Ranchers around the country are adopting a rotational system developed at the University of Nebraska-Lincoln as a way to minimize scours outbreaks in newborn calves.
Jeremy Powell, University of Arkansas associate processor of animal science and Extension veterinarian, said the university is among those recommending what’s called the “Sandhills Calving System.” Under the system, Powell told Ozarks Farm & Neighbor, “they have separate pastures set up for calving. They start all the cows in one pasture; then, a week into the calving season, they move the heavy springers into a second pasture, and they leave all of the cow/calf pairs in the additional pasture. Then, after week No. 2 when the cows have been in pasture No. 2, they move all the heavy springers to another pasture, and leave back just the cow/calf pairs.”
This continues throughout the calving season, which is typically around 60 days, so eventually the cows and calves will have been segregated about eight times. But that doesn’t mean the producer needs eight different pastures. “There are five or six different causes of scours in young calves,” Powell explained, “and usually calves are going to be infected very early in life. We can have things like E. coli, Rotovirus, Coronavirus, Cryptosporidium, Clostridium perfringens, all of these things can cause scours in calves, and do so usually within the first three weeks. Once we get the calves up older than about four weeks of age, we’re out of that window of opportunity for infection. We can come back and commingle the calves in the same pasture, so we don’t have to manage them on separate pastures, feed them hay, and check different pastures during the day.”
The system is designed to defeat what Powell calls the “multiplier effect.” He says in the Ozarks, “typically you have calving done all along one pasture. You have some older calves that may have the initial infection; they’re replicating this bug by the millions in their intestinal tracks, and the diarrhea that goes along with this contaminates the pasture. The pathogens are just lying there waiting for the next round of calves to be born and introduced into this contaminated environment, and they’re going to be contaminated with these bugs that were left behind.”
Can small Ozarks operators use the Sandhills System? Powell said, “If they’re already set up to do some type of rotational grazing system, this type of calving system would be easy for them to implement. If they’re not already to the point where they use rotational grazing, then yes, it is a more intensive style of management, and may be hard for the average producer to implement.”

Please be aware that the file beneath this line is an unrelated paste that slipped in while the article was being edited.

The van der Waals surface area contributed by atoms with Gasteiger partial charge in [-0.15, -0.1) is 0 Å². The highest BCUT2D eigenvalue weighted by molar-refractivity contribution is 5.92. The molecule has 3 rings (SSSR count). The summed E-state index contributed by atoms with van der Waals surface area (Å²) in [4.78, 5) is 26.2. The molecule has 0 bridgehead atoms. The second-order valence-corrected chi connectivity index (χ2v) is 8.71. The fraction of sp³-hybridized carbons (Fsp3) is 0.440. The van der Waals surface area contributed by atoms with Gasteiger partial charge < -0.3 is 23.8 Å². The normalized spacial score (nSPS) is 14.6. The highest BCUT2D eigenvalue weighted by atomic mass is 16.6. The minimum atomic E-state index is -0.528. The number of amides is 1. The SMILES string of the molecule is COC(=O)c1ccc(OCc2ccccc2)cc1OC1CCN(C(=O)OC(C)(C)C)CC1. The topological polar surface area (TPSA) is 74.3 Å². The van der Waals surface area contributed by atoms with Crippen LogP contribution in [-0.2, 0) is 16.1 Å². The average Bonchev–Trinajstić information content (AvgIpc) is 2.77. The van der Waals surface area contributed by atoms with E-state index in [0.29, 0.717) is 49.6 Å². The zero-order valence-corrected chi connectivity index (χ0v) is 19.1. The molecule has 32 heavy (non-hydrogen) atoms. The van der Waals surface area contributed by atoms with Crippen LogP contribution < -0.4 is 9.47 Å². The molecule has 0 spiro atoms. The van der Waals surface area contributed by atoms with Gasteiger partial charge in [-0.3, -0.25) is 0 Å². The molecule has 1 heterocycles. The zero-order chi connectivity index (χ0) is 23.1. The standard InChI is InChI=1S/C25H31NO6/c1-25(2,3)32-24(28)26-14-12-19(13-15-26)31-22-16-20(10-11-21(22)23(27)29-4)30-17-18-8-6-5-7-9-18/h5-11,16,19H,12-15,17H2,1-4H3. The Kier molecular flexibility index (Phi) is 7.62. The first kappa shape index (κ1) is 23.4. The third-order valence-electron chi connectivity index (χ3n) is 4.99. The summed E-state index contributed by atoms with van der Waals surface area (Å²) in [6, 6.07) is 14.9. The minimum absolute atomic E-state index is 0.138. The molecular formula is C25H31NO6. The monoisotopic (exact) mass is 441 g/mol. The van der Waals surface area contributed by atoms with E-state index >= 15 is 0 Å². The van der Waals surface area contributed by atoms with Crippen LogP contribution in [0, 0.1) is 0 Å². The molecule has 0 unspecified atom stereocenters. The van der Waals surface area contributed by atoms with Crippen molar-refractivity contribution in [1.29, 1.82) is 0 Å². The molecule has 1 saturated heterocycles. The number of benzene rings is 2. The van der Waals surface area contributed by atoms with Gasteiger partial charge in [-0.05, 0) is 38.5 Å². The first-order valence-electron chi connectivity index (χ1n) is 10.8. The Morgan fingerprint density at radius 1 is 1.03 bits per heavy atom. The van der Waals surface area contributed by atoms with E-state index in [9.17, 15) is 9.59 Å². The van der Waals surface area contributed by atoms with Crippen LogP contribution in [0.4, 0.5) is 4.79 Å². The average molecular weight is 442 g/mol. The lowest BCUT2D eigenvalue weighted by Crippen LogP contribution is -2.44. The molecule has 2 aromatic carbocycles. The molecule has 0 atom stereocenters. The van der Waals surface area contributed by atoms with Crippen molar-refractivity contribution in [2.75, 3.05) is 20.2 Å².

But there’s no doubt the system works. Powell said in Nebraska, “It has greatly decreased the number of scours cases that they’ve dealt with, in trials and studies that they’ve done there.” In one study on the Sandhills System, there were no deaths from scours in the following five years after adapting the system. The herd studied didn’t even have to be treated for scours, and the operator estimated veterinary expenses during the calving season had declined by 95 percent, saving $40,000-$50,000/year.
Powell said producers who don’t use the Sandhills system have other options to prevent scours. “There are things like just trying to limit congregation in the pasture, try to spread out the area where the cows are going to be eating hay, where you place your mineral source and where you place the water source, so that they have to cross the pasture multiple times a day and they’re not congregating all in one spot.” Congregation produces mud and muck, which can harbor the pathogens and organisms that cause calf scours.
Producers can also vaccinate their cows for the pathogens about six weeks ahead of the calving season. That causes the cow to produce a high level of antibodies, which she would then be passing to the calf through her colostrum and, said Powell, “protecting it for the first few weeks of its life against those pathogenic organisms.”


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